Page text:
Chicago Region of Labor Board

Goes to Court Against Union


Wants TRO Against UNITE

for Secondary Pressure on

Michigan Avenue Hotel


Push Back by Hotel

after UNITE filed ULPs


            Although the National Labor Relations Board lately has not impressed critics as pro-business, the Regional Director in Chicago last week went to court to enjoin UNITE, the union locked in combat with the Park Hyatt for two years, from imposing secondary pressure on the condo owners association based in the same building as the hotel at 800 North Michigan. Joseph A. Barker, Regional Director of Region 13 v. UNITE HERE Local 1, No. 11cv6043 (N.D.. Ill. August 30, 2011).

             The Board’s complaint for injunctive relief under Section 10(l) of the Taft-Hartley Act wants Judge Marvin Aspen to throw the book at the union for its picketing, in late July, of the entrance to the offices of the 800 North Michigan Condominium Association, with signs stating:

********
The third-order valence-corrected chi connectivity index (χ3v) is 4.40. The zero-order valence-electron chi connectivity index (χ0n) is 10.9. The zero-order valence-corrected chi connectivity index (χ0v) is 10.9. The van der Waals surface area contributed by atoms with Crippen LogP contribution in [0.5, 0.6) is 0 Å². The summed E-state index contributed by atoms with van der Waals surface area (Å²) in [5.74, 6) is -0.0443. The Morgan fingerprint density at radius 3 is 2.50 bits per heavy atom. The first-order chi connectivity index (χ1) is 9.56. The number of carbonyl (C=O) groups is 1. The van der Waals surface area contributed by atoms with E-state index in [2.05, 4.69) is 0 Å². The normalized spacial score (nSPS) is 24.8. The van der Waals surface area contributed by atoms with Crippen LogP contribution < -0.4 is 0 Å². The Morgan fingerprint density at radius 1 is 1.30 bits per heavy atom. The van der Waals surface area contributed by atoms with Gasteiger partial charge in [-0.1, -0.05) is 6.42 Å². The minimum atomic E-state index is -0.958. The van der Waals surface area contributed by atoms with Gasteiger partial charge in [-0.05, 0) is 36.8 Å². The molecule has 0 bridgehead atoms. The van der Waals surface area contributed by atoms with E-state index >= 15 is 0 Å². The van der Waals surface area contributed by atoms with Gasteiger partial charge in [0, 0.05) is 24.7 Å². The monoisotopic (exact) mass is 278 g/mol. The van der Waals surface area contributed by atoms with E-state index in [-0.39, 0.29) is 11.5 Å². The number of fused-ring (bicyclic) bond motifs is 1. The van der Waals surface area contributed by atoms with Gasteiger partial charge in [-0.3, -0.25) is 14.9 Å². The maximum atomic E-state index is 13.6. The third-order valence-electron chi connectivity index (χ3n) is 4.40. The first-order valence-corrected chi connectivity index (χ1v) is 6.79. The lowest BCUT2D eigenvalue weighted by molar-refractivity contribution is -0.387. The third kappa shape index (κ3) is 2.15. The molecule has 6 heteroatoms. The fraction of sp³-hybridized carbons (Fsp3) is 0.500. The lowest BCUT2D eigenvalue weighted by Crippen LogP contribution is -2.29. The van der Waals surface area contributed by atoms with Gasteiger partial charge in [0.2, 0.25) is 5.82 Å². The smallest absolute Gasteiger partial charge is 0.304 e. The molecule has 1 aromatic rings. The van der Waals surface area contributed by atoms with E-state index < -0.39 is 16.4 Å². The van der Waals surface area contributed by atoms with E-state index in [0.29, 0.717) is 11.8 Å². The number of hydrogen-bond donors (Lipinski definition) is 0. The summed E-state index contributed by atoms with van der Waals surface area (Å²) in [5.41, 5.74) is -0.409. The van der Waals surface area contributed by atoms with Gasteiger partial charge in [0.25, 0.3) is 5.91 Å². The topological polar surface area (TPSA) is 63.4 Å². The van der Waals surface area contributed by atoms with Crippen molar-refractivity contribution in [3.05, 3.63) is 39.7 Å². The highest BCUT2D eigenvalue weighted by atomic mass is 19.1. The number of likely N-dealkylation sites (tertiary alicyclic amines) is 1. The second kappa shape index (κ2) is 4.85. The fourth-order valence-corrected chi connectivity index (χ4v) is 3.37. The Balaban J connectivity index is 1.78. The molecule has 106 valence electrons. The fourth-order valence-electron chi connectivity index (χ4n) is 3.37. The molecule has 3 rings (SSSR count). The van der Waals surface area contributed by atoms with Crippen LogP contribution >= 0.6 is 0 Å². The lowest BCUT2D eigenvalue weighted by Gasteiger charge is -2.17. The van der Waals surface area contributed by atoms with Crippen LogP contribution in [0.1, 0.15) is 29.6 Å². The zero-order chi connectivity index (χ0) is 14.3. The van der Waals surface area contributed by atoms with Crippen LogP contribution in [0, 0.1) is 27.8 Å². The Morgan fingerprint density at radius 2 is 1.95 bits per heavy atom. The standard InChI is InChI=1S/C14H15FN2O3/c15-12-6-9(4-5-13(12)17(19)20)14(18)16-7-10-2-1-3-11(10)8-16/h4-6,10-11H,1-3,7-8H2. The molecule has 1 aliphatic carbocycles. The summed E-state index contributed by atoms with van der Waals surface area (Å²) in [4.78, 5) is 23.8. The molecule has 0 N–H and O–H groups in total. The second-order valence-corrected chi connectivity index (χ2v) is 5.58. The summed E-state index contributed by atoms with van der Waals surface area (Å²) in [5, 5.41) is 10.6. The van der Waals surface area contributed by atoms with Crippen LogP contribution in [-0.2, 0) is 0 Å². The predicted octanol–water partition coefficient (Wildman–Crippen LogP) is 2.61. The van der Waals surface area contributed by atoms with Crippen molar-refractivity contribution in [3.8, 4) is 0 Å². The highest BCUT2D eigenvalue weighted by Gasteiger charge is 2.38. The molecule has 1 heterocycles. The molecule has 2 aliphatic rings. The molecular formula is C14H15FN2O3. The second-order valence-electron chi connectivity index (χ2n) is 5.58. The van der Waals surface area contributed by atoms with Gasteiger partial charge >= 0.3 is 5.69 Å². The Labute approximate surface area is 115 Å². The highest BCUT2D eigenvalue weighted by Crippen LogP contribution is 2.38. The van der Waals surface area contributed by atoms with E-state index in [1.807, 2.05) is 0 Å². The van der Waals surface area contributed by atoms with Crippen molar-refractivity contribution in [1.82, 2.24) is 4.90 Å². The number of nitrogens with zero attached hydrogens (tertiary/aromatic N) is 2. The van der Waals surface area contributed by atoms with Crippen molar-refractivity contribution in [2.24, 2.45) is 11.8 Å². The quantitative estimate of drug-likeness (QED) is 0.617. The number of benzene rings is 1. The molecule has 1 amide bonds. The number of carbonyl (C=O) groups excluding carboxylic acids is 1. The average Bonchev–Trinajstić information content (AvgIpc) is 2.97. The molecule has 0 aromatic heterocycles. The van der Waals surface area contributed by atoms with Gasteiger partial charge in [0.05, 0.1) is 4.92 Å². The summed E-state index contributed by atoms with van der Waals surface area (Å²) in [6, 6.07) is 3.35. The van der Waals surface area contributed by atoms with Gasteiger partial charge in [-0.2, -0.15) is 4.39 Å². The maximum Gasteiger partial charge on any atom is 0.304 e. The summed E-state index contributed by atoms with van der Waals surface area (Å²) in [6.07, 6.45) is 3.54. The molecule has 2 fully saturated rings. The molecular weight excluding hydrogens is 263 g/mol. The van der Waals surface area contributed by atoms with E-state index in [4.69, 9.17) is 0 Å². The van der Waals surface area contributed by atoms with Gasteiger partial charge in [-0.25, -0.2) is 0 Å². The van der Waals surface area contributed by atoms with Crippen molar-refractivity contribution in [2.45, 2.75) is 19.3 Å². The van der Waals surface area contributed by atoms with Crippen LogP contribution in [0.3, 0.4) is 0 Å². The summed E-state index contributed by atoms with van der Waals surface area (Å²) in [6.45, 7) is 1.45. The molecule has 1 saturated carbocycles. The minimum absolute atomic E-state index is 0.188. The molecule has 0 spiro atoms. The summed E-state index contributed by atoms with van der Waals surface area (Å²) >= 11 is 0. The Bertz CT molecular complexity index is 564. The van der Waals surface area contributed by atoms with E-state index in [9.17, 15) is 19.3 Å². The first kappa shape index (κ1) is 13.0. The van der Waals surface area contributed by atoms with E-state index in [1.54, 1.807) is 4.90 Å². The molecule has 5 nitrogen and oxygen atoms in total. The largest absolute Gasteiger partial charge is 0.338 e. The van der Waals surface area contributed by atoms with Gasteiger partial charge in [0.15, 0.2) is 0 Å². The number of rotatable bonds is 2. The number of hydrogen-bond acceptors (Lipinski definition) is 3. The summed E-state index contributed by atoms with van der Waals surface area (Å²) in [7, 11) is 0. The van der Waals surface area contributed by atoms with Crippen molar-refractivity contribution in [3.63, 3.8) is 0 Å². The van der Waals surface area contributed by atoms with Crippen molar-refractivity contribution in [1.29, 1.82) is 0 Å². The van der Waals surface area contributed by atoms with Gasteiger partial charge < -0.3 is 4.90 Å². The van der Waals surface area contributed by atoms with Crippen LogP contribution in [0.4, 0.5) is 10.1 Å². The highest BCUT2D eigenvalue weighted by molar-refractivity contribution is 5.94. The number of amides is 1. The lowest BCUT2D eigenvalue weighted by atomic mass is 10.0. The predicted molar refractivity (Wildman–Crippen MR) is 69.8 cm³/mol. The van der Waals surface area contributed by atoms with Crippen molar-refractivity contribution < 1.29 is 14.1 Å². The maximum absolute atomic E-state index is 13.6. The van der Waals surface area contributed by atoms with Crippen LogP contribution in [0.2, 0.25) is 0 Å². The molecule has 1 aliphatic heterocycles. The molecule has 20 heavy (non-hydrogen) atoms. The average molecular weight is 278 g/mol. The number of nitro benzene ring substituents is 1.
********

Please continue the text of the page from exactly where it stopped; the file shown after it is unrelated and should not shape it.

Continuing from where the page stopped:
ON STRIKE

                                                PARK HYATT

                                                UNITE HERE! 

                                                LOCAL 1

  and alternatively:

                                                 BOYCOTT HYATT

             The Board’s complaint alleges that the union’s picketing was designed to pressure the condo association from cease doing business with Hyatt.

             UNITE has filed a motion for expedited discovery, alleging that its picketing was protected by the First Amendment and that it was merely appealing to hotel customers who enter through the Condo Association entrance to get to the hotel, and (confusingly) that “receive services from the hotel in the [c]ondos.” Hence, the union argues, it was engaged in “primary” activity. It would appear that the issue is whether picketing, as opposed to handbilling, is coercive when directed at customers of the primary employer, at or nearby the primary employer’s facility.

             In July the union went to the Board with charges that Hyatt had violated the law by admittedly turning overhead heat lamps in the entrance awning (normally used to warm patrons and others  on picketers in cold weather). The parties have traded charges of bad faith bargaining for the past several weeks.